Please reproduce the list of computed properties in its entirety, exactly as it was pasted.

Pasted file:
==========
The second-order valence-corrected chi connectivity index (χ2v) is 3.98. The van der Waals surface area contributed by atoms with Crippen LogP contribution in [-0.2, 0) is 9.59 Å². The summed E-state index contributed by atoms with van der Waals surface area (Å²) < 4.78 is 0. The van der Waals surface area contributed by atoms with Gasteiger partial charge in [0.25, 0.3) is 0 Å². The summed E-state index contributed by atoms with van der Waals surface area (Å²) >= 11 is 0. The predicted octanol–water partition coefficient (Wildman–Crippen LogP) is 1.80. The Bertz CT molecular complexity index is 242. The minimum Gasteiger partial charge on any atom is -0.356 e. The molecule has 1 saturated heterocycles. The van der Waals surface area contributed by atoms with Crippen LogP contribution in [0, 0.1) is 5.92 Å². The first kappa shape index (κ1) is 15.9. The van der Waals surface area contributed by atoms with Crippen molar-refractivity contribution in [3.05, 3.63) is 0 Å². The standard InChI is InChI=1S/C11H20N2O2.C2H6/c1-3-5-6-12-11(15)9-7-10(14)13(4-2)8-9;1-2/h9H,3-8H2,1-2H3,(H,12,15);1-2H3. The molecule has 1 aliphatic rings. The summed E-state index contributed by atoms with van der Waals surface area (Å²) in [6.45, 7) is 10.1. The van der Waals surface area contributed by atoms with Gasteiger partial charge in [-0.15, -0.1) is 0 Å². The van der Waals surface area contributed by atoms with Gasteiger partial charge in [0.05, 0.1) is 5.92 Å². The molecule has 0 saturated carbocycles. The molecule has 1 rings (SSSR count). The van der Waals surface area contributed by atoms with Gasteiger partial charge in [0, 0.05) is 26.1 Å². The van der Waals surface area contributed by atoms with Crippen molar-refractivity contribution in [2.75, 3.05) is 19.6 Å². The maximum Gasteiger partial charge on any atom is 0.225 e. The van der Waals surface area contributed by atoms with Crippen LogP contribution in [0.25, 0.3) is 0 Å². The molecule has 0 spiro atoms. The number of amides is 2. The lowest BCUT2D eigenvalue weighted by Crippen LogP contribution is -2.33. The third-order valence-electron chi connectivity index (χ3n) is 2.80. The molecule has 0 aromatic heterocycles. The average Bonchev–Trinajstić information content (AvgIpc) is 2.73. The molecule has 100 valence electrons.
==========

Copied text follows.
The second-order valence-corrected chi connectivity index (χ2v) is 3.98. The van der Waals surface area contributed by atoms with Crippen LogP contribution in [-0.2, 0) is 9.59 Å². The summed E-state index contributed by atoms with van der Waals surface area (Å²) < 4.78 is 0. The van der Waals surface area contributed by atoms with Gasteiger partial charge in [0.25, 0.3) is 0 Å². The summed E-state index contributed by atoms with van der Waals surface area (Å²) >= 11 is 0. The predicted octanol–water partition coefficient (Wildman–Crippen LogP) is 1.80. The Bertz CT molecular complexity index is 242. The minimum Gasteiger partial charge on any atom is -0.356 e. The molecule has 1 saturated heterocycles. The van der Waals surface area contributed by atoms with Crippen LogP contribution in [0, 0.1) is 5.92 Å². The first kappa shape index (κ1) is 15.9. The van der Waals surface area contributed by atoms with Crippen molar-refractivity contribution in [3.05, 3.63) is 0 Å². The standard InChI is InChI=1S/C11H20N2O2.C2H6/c1-3-5-6-12-11(15)9-7-10(14)13(4-2)8-9;1-2/h9H,3-8H2,1-2H3,(H,12,15);1-2H3. The molecule has 1 aliphatic rings. The summed E-state index contributed by atoms with van der Waals surface area (Å²) in [6.45, 7) is 10.1. The van der Waals surface area contributed by atoms with Gasteiger partial charge in [-0.15, -0.1) is 0 Å². The van der Waals surface area contributed by atoms with Gasteiger partial charge in [0.05, 0.1) is 5.92 Å². The molecule has 0 saturated carbocycles. The molecule has 1 rings (SSSR count). The van der Waals surface area contributed by atoms with Gasteiger partial charge in [0, 0.05) is 26.1 Å². The van der Waals surface area contributed by atoms with Crippen molar-refractivity contribution in [2.75, 3.05) is 19.6 Å². The maximum Gasteiger partial charge on any atom is 0.225 e. The van der Waals surface area contributed by atoms with Crippen LogP contribution in [0.25, 0.3) is 0 Å². The molecule has 0 spiro atoms. The number of amides is 2. The lowest BCUT2D eigenvalue weighted by Crippen LogP contribution is -2.33. The third-order valence-electron chi connectivity index (χ3n) is 2.80. The molecule has 0 aromatic heterocycles. The average Bonchev–Trinajstić information content (AvgIpc) is 2.73. The molecule has 100 valence electrons.